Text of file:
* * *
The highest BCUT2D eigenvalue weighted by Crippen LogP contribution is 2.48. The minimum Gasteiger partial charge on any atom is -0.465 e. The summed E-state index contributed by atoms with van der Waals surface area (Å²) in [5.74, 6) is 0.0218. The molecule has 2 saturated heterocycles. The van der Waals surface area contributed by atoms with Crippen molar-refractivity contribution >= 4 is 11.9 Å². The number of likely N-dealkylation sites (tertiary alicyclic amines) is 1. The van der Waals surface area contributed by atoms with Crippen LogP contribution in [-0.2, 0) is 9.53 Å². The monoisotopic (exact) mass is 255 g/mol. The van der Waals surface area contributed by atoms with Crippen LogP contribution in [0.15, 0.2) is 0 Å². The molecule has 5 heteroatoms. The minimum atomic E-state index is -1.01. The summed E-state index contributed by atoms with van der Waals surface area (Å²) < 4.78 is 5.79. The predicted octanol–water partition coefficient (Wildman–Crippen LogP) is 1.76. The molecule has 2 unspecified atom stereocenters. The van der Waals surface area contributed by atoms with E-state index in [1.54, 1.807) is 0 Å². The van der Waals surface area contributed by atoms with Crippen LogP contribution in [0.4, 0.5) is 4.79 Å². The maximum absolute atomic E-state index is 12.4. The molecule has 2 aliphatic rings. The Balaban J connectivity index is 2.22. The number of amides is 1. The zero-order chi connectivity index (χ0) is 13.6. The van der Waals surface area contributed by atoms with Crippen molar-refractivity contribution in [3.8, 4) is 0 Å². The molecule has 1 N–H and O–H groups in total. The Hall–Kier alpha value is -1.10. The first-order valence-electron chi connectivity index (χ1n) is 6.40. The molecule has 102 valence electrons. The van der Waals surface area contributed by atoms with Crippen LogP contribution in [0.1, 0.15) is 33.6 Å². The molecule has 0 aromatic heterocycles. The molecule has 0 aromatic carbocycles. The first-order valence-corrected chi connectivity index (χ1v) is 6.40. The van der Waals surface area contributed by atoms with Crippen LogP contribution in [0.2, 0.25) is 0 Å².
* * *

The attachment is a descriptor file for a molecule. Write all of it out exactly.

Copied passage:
The highest BCUT2D eigenvalue weighted by Crippen LogP contribution is 2.48. The minimum Gasteiger partial charge on any atom is -0.465 e. The summed E-state index contributed by atoms with van der Waals surface area (Å²) in [5.74, 6) is 0.0218. The molecule has 2 saturated heterocycles. The van der Waals surface area contributed by atoms with Crippen molar-refractivity contribution >= 4 is 11.9 Å². The number of likely N-dealkylation sites (tertiary alicyclic amines) is 1. The van der Waals surface area contributed by atoms with Crippen LogP contribution in [-0.2, 0) is 9.53 Å². The monoisotopic (exact) mass is 255 g/mol. The van der Waals surface area contributed by atoms with Crippen LogP contribution in [0.15, 0.2) is 0 Å². The molecule has 5 heteroatoms. The minimum atomic E-state index is -1.01. The summed E-state index contributed by atoms with van der Waals surface area (Å²) < 4.78 is 5.79. The predicted octanol–water partition coefficient (Wildman–Crippen LogP) is 1.76. The molecule has 2 unspecified atom stereocenters. The van der Waals surface area contributed by atoms with E-state index in [1.54, 1.807) is 0 Å². The van der Waals surface area contributed by atoms with Crippen LogP contribution in [0.4, 0.5) is 4.79 Å². The maximum absolute atomic E-state index is 12.4. The molecule has 2 aliphatic rings. The Balaban J connectivity index is 2.22. The number of amides is 1. The zero-order chi connectivity index (χ0) is 13.6. The van der Waals surface area contributed by atoms with Crippen molar-refractivity contribution in [3.8, 4) is 0 Å². The molecule has 1 N–H and O–H groups in total. The Hall–Kier alpha value is -1.10. The first-order valence-electron chi connectivity index (χ1n) is 6.40. The molecule has 102 valence electrons. The van der Waals surface area contributed by atoms with Crippen LogP contribution in [0.1, 0.15) is 33.6 Å². The molecule has 0 aromatic heterocycles. The molecule has 0 aromatic carbocycles. The first-order valence-corrected chi connectivity index (χ1v) is 6.40. The van der Waals surface area contributed by atoms with Crippen LogP contribution in [0.2, 0.25) is 0 Å².